Trace Journal, Issue 4: Writing New Material for Digital Culture

deadline for submissions: 
May 1, 2018
full name / name of organization: 
Trace: Journal of Writing, Media, and Ecology
contact email: 

New Material for Digital Culture

Writing New Material for Digital Culture, the fourth issue of Trace: Journal of Writing, Media, and Ecology, aims to explore new materialist approaches to the digital. For new materialist and object-oriented philosophies continue to play a prominent role in discourses on digital media. Theorists such as Bruno Latour (2005), Jane Bennett (2010), and Ian Bogost (2012)  prompt us to conceive of the material world as a “vibrant” network of objects endowed with agency, intention, and desire. Scholars in rhetoric and new media, such as Alexander Reid (2012), Jussi Parikka (2015), and David Rieder (2017)  have begun to extend new materialist philosophies into an examination of our historical and contemporary relationship to electronic media and digital culture. This emerging trend posits that digital artifacts not only enact material effects within diverse media ecologies but actively resist the strict binaries between “the digital” and “the physical” that often circulate in discussions of new media and inform ecological thought.

In Still Life with Rhetoric, Laurie Gries outlines her new materialist approach to rhetoric by claiming that “a thing’s rhetorical meaning is constituted by the consequences that emerge in its various material encounters, affects, and intra-actions” (29). Gries pursues her new materialist rhetoric by tracing the digital and material circulation of the famous Obama Hope image. In a similar vein, Nicole Starosielski takes a new materialist approach by bringing to surface the overlooked structures of undersea cable networks that physically support Internet services. Lastly, Lori Emerson’s work with the Media Archaeology Lab at UC-Boulder demonstrates the importance of engaging with the material traces of our digital histories, from magic lanterns and typewriters to early modems and video game systems. The diverse methods taken up by these scholars serve as just a few examples of how new materialism offers a productive framework for grounding the study of digital rhetoric and media.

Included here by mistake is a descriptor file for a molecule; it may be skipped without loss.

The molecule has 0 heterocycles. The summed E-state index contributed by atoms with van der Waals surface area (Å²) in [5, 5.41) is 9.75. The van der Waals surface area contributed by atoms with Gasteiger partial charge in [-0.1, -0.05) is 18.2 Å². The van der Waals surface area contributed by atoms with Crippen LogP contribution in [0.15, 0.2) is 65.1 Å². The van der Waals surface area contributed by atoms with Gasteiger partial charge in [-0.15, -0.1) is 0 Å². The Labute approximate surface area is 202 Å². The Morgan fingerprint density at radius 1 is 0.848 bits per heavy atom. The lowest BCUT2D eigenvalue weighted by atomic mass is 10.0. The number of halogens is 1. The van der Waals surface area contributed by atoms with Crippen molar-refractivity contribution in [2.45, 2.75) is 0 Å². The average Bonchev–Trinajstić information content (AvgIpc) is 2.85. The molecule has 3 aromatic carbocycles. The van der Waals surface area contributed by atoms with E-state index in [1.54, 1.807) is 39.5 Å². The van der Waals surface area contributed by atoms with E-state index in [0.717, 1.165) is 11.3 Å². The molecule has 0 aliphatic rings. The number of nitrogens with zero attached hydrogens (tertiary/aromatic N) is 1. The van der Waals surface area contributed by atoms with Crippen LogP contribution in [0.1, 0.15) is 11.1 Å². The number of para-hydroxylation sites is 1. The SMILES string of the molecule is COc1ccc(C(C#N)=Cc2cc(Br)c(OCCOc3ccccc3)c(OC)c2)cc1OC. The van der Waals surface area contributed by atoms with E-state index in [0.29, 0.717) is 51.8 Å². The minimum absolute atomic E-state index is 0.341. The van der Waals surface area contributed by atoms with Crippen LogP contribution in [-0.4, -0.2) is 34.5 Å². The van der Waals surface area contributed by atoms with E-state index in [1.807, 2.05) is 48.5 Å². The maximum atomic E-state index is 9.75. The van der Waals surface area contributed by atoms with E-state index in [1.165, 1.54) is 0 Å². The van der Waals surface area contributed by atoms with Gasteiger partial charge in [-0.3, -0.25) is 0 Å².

Trace encourages submissions to this issue in a variety of media and formats about a variety of media and formats, including commercial technologies, new media art and electronic literature, games and game platforms, etc. Potential submission topics include, but are not limited to:

  • Rhetorics of specific digital or material texts and artifacts

  • Transmedia/multimodal writing pedagogies

  • Material effects of planned obsolescence and e-waste

  • Emerging ubiquitous computing technologies

  • Materialities of writing, narrative, and information design

  • Media archaeological approaches to old and new media

  • Embodied computing and posthuman rhetorics

  • Augmented reality and locative media

  • Ambient rhetorics and literatures

Multimedia submissions are accepted and encouraged - Trace can support text, video, image, sound, game, and other file formats. Completed articles will be peer-reviewed and should be between 4000-8000 words in length. Please use MLA 8 formatting. If you are interested in contributing to the Trace Innovation Initiative’s fourth issue, please submit your finalized project to by May 1, 2018.

If you would like to propose topics or discuss ideas, feel free to email questions to the issue co-editors: Caleb Milligan ( and Jacob Greene (

For more information about Trace, please visit For information about peer-review or if you would like to participate in the review process, please email